Simulated (a) radar reflectivity Ze at 35.5 GHz (dots), 94 GHz (×), 167.0 GHz (triangles), and 174.8 GHz (squares) and (b) resulting DWR for KaW (dots, olive) and G2 (squares, black) frequency combination. Ze and DWR are plotted as function of height above an assumed cloud base of 1000 m, and color coded by water vapor amount below 2000 m. The mean Ze and DWR are shown (solid line), as well as the respective radar sensitivity thresholds given in Table 1 (dashed). Simulations were based on 633 radiosonde profiles from 2018 with cloud-base and cloud-top heights assumed at 1000 and 2000 m, respectively. A cloud LWP of 50 g m−2 with constant LWC of 0.05 g m−3 was assumed.

Citation: Journal of Atmospheric and Oceanic Technology 37, 11; 10.1175/JTECH-D-19-0110.1

The reflectivity in each frequency decreases with height due to cumulating water vapor and liquid attenuation along the ray path. The attenuation strength depends on the frequency, and is strongest nearest the water vapor absorption line at 183.31 GHz. Thus, between 1000 and 2000 m, Ka- and W-band reflectivities only decrease by less than 1 dB due to continuum absorption, whereas the G-band reflectivities, located on the wing of the absorption line, decrease on average by 4.8 and 9.3 dB in 167 and 174.8 GHz, respectively. Lower water vapor amounts below 2000 m, thus weaker water vapor attenuation, lead to higher reflectivities per range bin, an effect that is particularly pronounced in the water vapor sensitive G-band frequencies.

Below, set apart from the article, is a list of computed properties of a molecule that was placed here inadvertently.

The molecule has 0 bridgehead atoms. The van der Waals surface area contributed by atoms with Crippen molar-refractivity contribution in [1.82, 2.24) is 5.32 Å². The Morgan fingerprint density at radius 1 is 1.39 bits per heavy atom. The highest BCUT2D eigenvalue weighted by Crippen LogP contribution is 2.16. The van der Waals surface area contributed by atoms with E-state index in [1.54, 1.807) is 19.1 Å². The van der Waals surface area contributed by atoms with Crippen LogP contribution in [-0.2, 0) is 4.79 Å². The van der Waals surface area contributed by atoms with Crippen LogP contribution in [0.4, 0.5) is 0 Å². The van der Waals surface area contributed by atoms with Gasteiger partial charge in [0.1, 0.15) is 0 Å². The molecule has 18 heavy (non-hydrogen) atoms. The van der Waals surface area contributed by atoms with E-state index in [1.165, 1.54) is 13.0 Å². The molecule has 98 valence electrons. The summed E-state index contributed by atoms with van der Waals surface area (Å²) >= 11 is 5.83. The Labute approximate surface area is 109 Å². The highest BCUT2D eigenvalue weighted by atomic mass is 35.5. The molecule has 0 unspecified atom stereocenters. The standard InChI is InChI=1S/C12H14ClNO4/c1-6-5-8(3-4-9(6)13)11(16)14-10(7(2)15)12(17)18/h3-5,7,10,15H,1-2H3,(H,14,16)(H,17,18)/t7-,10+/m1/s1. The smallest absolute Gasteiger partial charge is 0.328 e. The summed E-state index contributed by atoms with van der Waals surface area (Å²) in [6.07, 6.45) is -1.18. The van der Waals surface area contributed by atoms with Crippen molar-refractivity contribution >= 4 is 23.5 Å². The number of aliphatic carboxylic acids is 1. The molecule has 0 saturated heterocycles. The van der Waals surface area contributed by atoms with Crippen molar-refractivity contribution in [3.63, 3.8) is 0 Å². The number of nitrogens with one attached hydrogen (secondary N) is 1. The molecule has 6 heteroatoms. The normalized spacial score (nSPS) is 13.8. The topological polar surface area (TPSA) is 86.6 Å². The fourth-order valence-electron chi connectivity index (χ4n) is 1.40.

Not only does the attenuation strength change depending on the frequency, but so does the differential attenuation between KaW and the G2 frequencies. As attenuation increases strongly along the wing of the 183.31 GHz water vapor line, the resulting attenuation gradient is higher compared to the respective gradient of the continuum absorption between Ka and W. Therefore, the DWR G2 signal is higher than the KaW signal, and also increases stronger with height, as attenuation cumulates along the ray path. Between 1000 and 2000 m, the DWR increases on average by 1.0 dB (KaW) and 6.6 dB (G2). Lower water vapor amounts reduce the vertical dynamical range of the DWR signal.

The influences of water vapor and liquid water to the DWR signals are illustrated in Fig. 3a. Shown for the synthetic cloud scenario used in this study, the KaW and G2 DWRs depend linearly on the water vapor path between radar and targets. For both frequency combinations, the Pearson correlation coefficient is nearly one. An increase of partial IWV of 1 kg m−2 leads to an increase of DWR at cloud top of 0.1 dB (0.6 dB) for KaW (G2), as denoted by the slope m of a linear fit function. Figure 3b shows that the DWR KaW at cloud top increases with cloud LWP, leading to a gain of signal of 6.1 dB (1 kg m−2)−1 added liquid, whereas the G2 DWR only increases by 0.7 dB (kg m−2)−1. The MWR TBs vary as expected: whereas the TB in the 22.24 GHz channel increases most with increasing IWV [1.58 K (kg m−2)−1], the TB in the window channel at 31.4 GHz is most sensitive to changes in LWP [33.3 K (kg m−2)−1].

Fig. 3.
Fig. 3.